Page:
Langston Hughes' 'I, Too, Sing America' Poem Quiz

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What is the main argument of the speaker in the text?

Black contributions to American culture have been consciously erased by white people.

How does the speaker characterize his relationship with the white community in the text?

Intimate and familial

What is the significance of the line 'I, too, sing America' in the text?

The speaker rejects the idea that black people are not part of American life.

What does the speaker mean by being 'the darker brother' in the text?

Acknowledging his place in the same family as white people.

In the text, what does the phrase 'forced to eat in the kitchen / when company comes' represent?

A metaphor for segregation and exclusion by white society.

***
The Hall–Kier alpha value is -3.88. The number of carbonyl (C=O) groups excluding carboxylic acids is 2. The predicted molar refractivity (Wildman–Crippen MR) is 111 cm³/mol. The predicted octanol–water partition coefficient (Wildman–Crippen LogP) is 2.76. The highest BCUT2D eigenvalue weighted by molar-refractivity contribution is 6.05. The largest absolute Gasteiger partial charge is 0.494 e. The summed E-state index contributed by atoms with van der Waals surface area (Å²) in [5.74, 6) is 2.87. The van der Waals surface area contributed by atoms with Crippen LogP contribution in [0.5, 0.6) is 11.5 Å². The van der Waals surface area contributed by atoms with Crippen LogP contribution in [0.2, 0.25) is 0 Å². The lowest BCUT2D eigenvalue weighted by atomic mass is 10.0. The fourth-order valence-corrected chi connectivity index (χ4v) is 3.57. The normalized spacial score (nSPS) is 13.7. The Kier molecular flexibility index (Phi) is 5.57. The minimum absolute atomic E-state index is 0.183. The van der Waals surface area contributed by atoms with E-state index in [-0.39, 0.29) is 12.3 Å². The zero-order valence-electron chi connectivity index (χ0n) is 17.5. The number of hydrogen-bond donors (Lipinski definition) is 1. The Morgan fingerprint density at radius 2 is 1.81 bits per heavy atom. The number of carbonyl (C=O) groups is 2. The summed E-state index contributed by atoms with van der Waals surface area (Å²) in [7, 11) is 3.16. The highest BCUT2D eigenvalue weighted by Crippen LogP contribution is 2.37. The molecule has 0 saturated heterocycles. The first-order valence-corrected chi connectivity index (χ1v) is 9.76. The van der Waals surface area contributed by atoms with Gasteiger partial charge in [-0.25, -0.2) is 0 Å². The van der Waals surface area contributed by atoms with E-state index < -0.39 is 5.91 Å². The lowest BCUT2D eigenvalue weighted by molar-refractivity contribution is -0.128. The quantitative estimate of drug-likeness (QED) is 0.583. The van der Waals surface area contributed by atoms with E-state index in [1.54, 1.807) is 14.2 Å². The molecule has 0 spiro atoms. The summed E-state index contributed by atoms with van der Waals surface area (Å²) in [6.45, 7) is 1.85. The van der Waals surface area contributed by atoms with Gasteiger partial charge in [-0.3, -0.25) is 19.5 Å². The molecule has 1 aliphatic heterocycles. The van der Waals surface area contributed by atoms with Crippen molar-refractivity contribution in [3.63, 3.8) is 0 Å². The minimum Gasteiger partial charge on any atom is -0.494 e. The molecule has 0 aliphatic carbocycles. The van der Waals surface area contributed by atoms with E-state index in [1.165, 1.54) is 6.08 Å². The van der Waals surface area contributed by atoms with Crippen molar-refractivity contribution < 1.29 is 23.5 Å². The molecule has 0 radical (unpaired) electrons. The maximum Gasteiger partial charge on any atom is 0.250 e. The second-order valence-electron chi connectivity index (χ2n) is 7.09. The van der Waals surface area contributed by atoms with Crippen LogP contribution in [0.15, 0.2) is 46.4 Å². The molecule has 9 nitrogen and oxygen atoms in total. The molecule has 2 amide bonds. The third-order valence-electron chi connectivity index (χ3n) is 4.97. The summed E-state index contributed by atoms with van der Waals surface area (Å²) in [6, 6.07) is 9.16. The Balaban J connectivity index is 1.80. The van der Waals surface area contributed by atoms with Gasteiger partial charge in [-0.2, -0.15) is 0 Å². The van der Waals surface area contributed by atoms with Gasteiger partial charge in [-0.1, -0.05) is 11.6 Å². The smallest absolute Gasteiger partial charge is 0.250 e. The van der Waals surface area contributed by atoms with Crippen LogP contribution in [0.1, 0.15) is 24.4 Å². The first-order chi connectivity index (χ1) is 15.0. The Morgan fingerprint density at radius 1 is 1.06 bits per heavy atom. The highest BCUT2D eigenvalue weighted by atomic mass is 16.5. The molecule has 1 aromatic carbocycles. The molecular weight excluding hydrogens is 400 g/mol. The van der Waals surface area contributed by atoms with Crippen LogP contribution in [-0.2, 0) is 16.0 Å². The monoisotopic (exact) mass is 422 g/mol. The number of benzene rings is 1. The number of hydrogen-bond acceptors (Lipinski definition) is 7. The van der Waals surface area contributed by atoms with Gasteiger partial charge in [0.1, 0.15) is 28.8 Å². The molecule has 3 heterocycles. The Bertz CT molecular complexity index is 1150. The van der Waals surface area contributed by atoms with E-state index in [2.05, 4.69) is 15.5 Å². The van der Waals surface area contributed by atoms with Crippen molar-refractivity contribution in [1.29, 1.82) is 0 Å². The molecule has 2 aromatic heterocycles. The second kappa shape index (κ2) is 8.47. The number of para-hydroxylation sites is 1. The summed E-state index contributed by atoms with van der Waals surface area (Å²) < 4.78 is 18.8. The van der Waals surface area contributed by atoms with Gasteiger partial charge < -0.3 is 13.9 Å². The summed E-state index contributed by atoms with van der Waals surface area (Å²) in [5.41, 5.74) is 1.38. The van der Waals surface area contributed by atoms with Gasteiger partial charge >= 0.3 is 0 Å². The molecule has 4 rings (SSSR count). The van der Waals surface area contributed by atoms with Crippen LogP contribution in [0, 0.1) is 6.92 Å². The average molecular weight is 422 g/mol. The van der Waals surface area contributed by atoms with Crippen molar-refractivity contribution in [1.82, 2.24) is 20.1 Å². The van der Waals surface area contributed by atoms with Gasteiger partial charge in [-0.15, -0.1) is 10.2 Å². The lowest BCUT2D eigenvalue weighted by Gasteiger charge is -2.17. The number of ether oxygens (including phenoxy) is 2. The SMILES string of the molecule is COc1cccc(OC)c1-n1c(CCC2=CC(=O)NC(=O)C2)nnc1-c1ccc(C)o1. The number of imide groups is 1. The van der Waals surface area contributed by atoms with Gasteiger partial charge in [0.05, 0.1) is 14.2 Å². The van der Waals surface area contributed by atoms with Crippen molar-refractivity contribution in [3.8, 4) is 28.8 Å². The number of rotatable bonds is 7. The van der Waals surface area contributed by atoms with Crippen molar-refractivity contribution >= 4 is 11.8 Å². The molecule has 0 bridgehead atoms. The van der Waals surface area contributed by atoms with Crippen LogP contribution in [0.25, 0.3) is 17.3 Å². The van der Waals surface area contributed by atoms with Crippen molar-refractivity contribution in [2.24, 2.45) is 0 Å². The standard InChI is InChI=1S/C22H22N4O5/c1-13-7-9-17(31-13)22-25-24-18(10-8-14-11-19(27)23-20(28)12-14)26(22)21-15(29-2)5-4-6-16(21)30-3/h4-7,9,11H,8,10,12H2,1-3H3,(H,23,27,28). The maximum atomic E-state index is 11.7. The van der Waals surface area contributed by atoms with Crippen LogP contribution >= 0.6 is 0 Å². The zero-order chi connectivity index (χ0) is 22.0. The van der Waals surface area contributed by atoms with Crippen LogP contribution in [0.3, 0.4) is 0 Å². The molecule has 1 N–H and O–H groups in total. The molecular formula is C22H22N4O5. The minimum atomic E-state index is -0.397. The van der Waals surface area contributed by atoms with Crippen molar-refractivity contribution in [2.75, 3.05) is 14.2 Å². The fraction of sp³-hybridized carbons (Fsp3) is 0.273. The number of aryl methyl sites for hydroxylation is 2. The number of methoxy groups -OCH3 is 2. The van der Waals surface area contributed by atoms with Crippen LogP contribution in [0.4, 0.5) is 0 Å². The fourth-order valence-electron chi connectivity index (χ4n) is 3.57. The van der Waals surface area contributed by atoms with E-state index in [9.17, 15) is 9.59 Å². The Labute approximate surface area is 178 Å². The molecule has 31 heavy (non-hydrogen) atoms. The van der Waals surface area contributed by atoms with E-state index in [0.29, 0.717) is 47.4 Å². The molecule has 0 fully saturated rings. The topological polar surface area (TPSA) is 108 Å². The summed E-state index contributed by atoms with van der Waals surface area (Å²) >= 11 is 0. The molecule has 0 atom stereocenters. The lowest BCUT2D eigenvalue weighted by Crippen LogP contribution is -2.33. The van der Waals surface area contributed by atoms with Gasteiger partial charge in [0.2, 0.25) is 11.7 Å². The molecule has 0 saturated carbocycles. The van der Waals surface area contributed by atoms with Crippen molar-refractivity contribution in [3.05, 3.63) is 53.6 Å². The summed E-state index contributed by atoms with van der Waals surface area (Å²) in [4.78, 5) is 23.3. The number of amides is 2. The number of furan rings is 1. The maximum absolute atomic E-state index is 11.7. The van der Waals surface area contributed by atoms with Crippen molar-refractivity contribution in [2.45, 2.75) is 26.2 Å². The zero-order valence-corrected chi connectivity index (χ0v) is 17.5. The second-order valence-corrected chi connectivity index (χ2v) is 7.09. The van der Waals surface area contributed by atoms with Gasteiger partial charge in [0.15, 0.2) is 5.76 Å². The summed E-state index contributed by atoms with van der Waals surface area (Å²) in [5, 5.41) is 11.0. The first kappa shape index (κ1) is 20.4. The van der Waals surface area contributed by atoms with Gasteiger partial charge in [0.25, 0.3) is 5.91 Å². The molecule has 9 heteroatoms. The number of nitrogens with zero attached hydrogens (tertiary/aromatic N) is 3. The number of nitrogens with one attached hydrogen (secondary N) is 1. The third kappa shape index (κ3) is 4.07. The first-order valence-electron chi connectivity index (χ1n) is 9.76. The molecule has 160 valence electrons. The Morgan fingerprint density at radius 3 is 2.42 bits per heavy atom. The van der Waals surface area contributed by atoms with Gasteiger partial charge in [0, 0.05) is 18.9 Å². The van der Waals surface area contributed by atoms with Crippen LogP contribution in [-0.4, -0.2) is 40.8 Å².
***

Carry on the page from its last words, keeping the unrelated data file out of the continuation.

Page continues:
How does the speaker view the erasure of black contributions to American life in the text?

As a deliberate act by white individuals

How does the speaker in the poem 'I, Too, Sing America' feel about his American identity?

He embraces it despite being marginalized

What is the main theme of Langston Hughes' poem 'I, Too, Sing America'?

Racism and oppression experienced by African Americans

Why did Langston Hughes turn to poetry as a form of expression?

To denounce racism and oppression

What does the poem 'I, Too, Sing America' convey about the speaker's place in American society?

He is entirely rejected and isolated

What message does 'I, Too' convey about the beauty and strength of black people?

They are powerful and resilient

What historical period was Langston Hughes' poem 'I, Too, Sing America' published in?

Harlem Renaissance

Test your knowledge on Langston Hughes' poem 'I, Too, Sing America', a significant work from the Harlem Renaissance period. Explore the themes of race, identity, and belonging conveyed in the poem.

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